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Are you halfway through your tin and wondering how the caviar was sourced? Today, we’re going to take a look at where caviar comes from.
So where does caviar come from? Caviar comes from the eggs of a fish. The most common types of fish are sturgeon and salmon, but caviar can come from other species as well such as trout, whitefish and grayling.
Caviar has been considered to be an elegant dish for centuries in many different cultures and countries around the world.
What fish does caviar come from? Caviar comes from the eggs of a female sturgeon fish. The most common types of sturgeon fish used for caviar are Beluga, Osetra and Sevruga.
We’re going to take a closer look at the caviar farming process, and we’ll also discuss some of the methods that are used to keep the fish alive while harvesting their eggs.
When a fish is ripe (meaning that the eggs are ready to be harvested), it is kept in very cold and clean water for a few weeks. During this time, food is withheld from the fish to ensure that it doesn’t taint the flavor of the eggs.
Once the sturgeon has been prepared to be harvested, they are taken out of the water and an incision is made in their bellies (which they do not survive). Through this incision, the ovaries are removed from the fish so that the farmers can harvest the eggs. Some ovaries may contain up to one million eggs.
At this point, the ovaries have the eggs removed from them with the help of a fine mesh. This helps get through the membrane that holds the eggs to the ovary. Once it is farmed, caviar cannot be stored at room temperature unless it is pasteurized.
Yes, sturgeon are typically killed so that caviar can be farmed. While there are some methods that are used to extract caviar from sturgeon without killing them, these take a lot of effort and are very rarely used to farm caviar.
Harvesting caviar is a difficult job, and that leads to the incredibly high prices that you’ll see some types of caviar sold for. For example, beluga caviar can go for as much as $10,000 per kilo.
This is because most caviar comes from sturgeon that have been tended to for about a decade before they’re harvested. Another issue is that improper handling of caviar during the farming process can potentially make customers sick.
Early on in their lives, around the age of three years old, sturgeon are examined using ultrasound. This is necessary because it’s not possible to determine the sex of a sturgeon from the outside.
Female sturgeon with large ovaries are marked as prime candidates for caviar farming, while male fish and females with smaller ovaries are typically marked for the sale of their meat. This is because it wouldn’t be economically feasible to farm caviar from a fish with smaller ovaries.
Even when the fish have large enough ovaries, there’s no guarantee that the caviar will be of the best possible quality. Good caviar needs to be relatively uniform and it shouldn’t have a milky white color, because that means that they aren’t mature enough.
Thankfully, testing eggs is accomplished without killing the sturgeon that is holding them. Farmers make a small incision in the fish’s belly and use a straw to pull out a few of their eggs to see whether or not they’re ready to be harvested.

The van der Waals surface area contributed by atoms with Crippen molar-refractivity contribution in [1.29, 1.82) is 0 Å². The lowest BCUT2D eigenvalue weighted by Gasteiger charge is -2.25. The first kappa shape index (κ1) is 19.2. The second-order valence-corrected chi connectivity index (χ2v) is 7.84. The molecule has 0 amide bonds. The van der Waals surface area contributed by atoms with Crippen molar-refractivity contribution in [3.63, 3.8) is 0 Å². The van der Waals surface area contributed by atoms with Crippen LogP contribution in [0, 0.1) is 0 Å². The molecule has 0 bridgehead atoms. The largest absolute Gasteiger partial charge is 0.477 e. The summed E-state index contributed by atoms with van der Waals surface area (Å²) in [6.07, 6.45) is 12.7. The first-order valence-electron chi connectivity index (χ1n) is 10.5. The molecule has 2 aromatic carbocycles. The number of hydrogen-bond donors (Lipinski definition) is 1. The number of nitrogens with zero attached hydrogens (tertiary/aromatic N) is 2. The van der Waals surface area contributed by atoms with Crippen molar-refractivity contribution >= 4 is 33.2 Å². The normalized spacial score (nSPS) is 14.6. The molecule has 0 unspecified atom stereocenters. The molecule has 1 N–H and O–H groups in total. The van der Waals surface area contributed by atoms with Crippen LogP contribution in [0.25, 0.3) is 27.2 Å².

|Fish worth farming for caviar
|Fish that are farmed for meat
|Female sturgeon with large ovaries
|Female sturgeon with small ovaries
We have a whole article about the no-kill methods that are used to farm caviar, but we’ll sum up some of the techniques here, as well.
Most no-kill methods consist of surgically removing eggs from the sturgeon’s ovaries without removing the ovaries themselves. Along with making caviar farming less of a drain on the worldwide sturgeon population, this also means that the fish can be farmed once again later on.
The process used to remove caviar from a sturgeon without killing it is similar to a c-section. However, unlike a c-section for a human, there are no babies to remove from a sturgeon, but rather the eggs themselves. Since the eggs have to be cut out, the sturgeon will have to spend some time healing after the procedure.
This isn’t the only method that caviar farmers have used to get eggs out of sturgeon without killing them. Some Russian farmers have developed ways to induce ovulation in fish, which normally destroys the outer membrane of the caviar, reducing its quality (find out more in our guide about caviar egg fertilization).
After the fish has spawned the eggs, the farmers use an experimental process to rebuild the outer membrane of the eggs, restoring their original texture and making them worth selling once again.
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Sturgeon have survived for hundreds of millions of years, and they once roamed through the water in the time of the dinosaurs. Unfortunately, caviar farming is taking a heavy toll on the species’ population numbers, with around 85% of the world’s current species at risk of extinction.
The IUCN’s red list (which catalogs endangered species) has found that 18 of the world’s sturgeon species are threatened. Even worse, 63% of the 27 sturgeon species that are currently known are critically endangered, meaning that they’re teetering on the brink of extinction.
Along with diminishing population numbers for these fish species, the endangered status of sturgeon has impacted the caviar industry, as more regulations are put in place to cut down on the killing of the fish.
For example, the United States has instituted a ban on the importation of beluga caviar to help curtail the demand for the food. This is a move that the USA hopes will help cut back on the number of fish that are being killed for their caviar each year.